Mariners fan favorite, Edgar Martinez, garnered 58.6 percent of the Hall of Fame vote, a promising improvement over last year’s finish.
Many of you reading this have likely kept up with Edgar’s journey toward the baseball Hall of Fame over the past seven years.
Now in his eighth year on the ballot, Martinez was named on 58.6 percent of the ballots, a 15.2 percent improvement over last year’s 43.4 percent.
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The 54-year-old and current Mariners hitting coach wasn’t expected to gain the 75 percent of votes needed to be enshrined.
However, many foresaw him getting the jump in votes he received over last year’s tally. He now needs a jump of at least 16.4 percent over his final two years of eligibility to finally be enshrined in Cooperstown.
As recent as this afternoon, Ryan Thibodaux’s ballot tracker had Martinez at 65 percent through 250 revealed ballots before the official results were released today at 3 pm PST.
As you can see, his final count dropped about 6 percent due to the number of votes he got from writers who didn’t make their ballots public.
The increase in votes looks promising for his chances of getting voted in by his 10th year of eligibility as Tim Raines just did. But if all else fails, Martinez could still get in through the Veterans Committee vote further down the line.
His jump in votes comes on the heels of the hall of fame cutting the voters who had not been active members for more than 10 years. The result of the change was that the electorate became younger and more in tune to sabermetric evaluations of players.
This bodes well for Martinez, who is one of only 18 players in MLB history have posted a career slash line of .300/.400/.500, who finished his 18-year career with a slash of .312/.418/.515.
Many writers are changing their stance on the designated hitter as well. With David Ortiz retired, many see him as a first ballot hall of famer despite being a DH for nearly all of his career.
While Ortiz has the sexy numbers with 549 career home runs compared to Edgar’s 309, Martinez trumps him in several other categories.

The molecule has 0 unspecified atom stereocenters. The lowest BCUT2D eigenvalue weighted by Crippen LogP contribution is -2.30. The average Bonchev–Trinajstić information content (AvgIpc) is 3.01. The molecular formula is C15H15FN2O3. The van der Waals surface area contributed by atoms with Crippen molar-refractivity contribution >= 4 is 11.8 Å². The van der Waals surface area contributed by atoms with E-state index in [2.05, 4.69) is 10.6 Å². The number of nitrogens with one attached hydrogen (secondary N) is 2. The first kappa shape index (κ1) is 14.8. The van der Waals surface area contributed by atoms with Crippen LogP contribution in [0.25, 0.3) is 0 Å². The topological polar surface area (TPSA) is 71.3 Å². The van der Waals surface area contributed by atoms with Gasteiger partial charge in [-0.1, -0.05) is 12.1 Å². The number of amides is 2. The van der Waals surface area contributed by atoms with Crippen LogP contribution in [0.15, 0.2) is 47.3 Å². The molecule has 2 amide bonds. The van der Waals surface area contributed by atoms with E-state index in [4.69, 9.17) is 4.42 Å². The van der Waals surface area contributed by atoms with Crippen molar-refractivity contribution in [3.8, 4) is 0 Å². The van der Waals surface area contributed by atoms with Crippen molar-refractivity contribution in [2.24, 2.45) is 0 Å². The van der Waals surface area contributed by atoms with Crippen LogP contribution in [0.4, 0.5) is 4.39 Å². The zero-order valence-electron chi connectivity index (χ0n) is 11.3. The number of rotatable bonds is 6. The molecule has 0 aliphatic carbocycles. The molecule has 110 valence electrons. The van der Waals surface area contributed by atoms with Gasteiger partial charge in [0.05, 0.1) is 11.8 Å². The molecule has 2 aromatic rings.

According to Baseball-Reference, Martinez posted a career WAR of 68.3 to Ortiz’s 50.4. Martinez also leads Ortiz in career OBP, .418 to .378, and OPS, .933 to .931.
Numbers aside, several players have given Martinez some high praise as one of the greatest hitters in the game.
“The toughest – and thank God he retired – Edgar Martinez. Oh my God. I think every pitcher will say that, because this man was tough. Great man, though – respected the game, did what he had to do for his team,” said former Yankee closer Mariano Rivera
Coming from arguably the greatest closer in baseball history, that is a huge endorsement. Even Ortiz has had plenty of good things to say about Martinez.
“I remember when I was coming up, I used to watch a guy like Edgar hit and I was like, ‘This is ridiculous’…He’s a .312 career hitter. When you’re a .312 career hitter at this level, that means you pretty much got everything down,” said recently retired Ortiz.
And of course, Edgar’s long time teammate Ken Griffey Jr. has some words of advice to the same voters who voted him in last year.
“Edgar deserves to be in. I played with the guy. I know what he’s done,” said Griffey.
Although many Mariners fans view Martinez as a surefire hall of famer, he still has a long way to go. His jump to 58.6 percent shows plenty of promise. Next year he may crack 70 percent, or who knows, he may even get elected.
But for now, his 15.2 percent increase is a victory of its own. And until the day the beloved Edgar Martinez gains baseball immortality, those who endorse him will continue to push voters to include him on their ballots in his final two years of eligibility.